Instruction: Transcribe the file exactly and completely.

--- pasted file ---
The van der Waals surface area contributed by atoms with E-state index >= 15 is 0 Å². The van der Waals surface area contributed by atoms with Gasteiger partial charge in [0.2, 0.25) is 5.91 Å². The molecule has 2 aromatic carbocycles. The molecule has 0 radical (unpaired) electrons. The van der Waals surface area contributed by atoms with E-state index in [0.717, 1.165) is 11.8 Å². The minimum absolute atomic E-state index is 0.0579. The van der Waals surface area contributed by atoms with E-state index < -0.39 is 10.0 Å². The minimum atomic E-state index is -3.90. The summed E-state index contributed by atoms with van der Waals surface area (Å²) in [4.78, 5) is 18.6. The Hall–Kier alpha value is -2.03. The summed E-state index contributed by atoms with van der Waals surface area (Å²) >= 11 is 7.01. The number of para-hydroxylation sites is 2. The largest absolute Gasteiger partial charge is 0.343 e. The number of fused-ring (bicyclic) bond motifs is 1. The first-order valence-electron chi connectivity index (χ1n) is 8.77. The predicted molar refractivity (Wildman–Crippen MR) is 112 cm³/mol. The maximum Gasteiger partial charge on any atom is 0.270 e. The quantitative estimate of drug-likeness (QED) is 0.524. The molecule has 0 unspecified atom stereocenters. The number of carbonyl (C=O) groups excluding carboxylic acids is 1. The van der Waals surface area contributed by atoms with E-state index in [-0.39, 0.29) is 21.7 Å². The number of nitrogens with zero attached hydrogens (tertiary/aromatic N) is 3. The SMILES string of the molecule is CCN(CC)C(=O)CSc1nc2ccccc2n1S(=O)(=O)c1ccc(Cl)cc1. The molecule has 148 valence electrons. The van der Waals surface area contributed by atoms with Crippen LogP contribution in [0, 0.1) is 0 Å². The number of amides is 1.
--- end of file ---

The van der Waals surface area contributed by atoms with E-state index >= 15 is 0 Å². The van der Waals surface area contributed by atoms with Gasteiger partial charge in [0.2, 0.25) is 5.91 Å². The molecule has 2 aromatic carbocycles. The molecule has 0 radical (unpaired) electrons. The van der Waals surface area contributed by atoms with E-state index in [0.717, 1.165) is 11.8 Å². The minimum absolute atomic E-state index is 0.0579. The van der Waals surface area contributed by atoms with E-state index < -0.39 is 10.0 Å². The minimum atomic E-state index is -3.90. The summed E-state index contributed by atoms with van der Waals surface area (Å²) in [4.78, 5) is 18.6. The Hall–Kier alpha value is -2.03. The summed E-state index contributed by atoms with van der Waals surface area (Å²) >= 11 is 7.01. The number of para-hydroxylation sites is 2. The largest absolute Gasteiger partial charge is 0.343 e. The number of fused-ring (bicyclic) bond motifs is 1. The first-order valence-electron chi connectivity index (χ1n) is 8.77. The predicted molar refractivity (Wildman–Crippen MR) is 112 cm³/mol. The maximum Gasteiger partial charge on any atom is 0.270 e. The quantitative estimate of drug-likeness (QED) is 0.524. The molecule has 0 unspecified atom stereocenters. The number of carbonyl (C=O) groups excluding carboxylic acids is 1. The van der Waals surface area contributed by atoms with E-state index in [-0.39, 0.29) is 21.7 Å². The number of nitrogens with zero attached hydrogens (tertiary/aromatic N) is 3. The SMILES string of the molecule is CCN(CC)C(=O)CSc1nc2ccccc2n1S(=O)(=O)c1ccc(Cl)cc1. The molecule has 148 valence electrons. The van der Waals surface area contributed by atoms with Crippen LogP contribution in [0, 0.1) is 0 Å². The number of amides is 1.